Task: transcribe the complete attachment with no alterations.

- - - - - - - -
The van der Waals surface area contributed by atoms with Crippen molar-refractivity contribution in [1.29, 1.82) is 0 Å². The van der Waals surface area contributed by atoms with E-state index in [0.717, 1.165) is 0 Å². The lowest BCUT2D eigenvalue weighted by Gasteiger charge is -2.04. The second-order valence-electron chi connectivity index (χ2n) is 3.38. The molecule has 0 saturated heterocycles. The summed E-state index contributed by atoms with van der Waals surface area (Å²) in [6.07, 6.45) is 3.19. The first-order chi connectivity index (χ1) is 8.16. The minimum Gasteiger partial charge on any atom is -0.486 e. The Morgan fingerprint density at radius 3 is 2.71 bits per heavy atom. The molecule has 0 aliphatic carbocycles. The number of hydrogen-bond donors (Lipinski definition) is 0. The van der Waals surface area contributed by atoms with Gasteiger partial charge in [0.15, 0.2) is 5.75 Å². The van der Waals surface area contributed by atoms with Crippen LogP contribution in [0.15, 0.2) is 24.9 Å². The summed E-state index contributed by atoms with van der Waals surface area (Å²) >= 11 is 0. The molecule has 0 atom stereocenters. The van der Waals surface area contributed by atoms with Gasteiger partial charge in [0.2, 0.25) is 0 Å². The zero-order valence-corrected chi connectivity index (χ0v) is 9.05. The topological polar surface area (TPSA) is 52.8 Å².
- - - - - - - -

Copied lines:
The van der Waals surface area contributed by atoms with Crippen molar-refractivity contribution in [1.29, 1.82) is 0 Å². The van der Waals surface area contributed by atoms with E-state index in [0.717, 1.165) is 0 Å². The lowest BCUT2D eigenvalue weighted by Gasteiger charge is -2.04. The second-order valence-electron chi connectivity index (χ2n) is 3.38. The molecule has 0 saturated heterocycles. The summed E-state index contributed by atoms with van der Waals surface area (Å²) in [6.07, 6.45) is 3.19. The first-order chi connectivity index (χ1) is 8.16. The minimum Gasteiger partial charge on any atom is -0.486 e. The Morgan fingerprint density at radius 3 is 2.71 bits per heavy atom. The molecule has 0 aliphatic carbocycles. The number of hydrogen-bond donors (Lipinski definition) is 0. The van der Waals surface area contributed by atoms with Gasteiger partial charge in [0.15, 0.2) is 5.75 Å². The van der Waals surface area contributed by atoms with Crippen LogP contribution in [0.15, 0.2) is 24.9 Å². The summed E-state index contributed by atoms with van der Waals surface area (Å²) >= 11 is 0. The molecule has 0 atom stereocenters. The van der Waals surface area contributed by atoms with Gasteiger partial charge in [0.2, 0.25) is 0 Å². The zero-order valence-corrected chi connectivity index (χ0v) is 9.05. The topological polar surface area (TPSA) is 52.8 Å².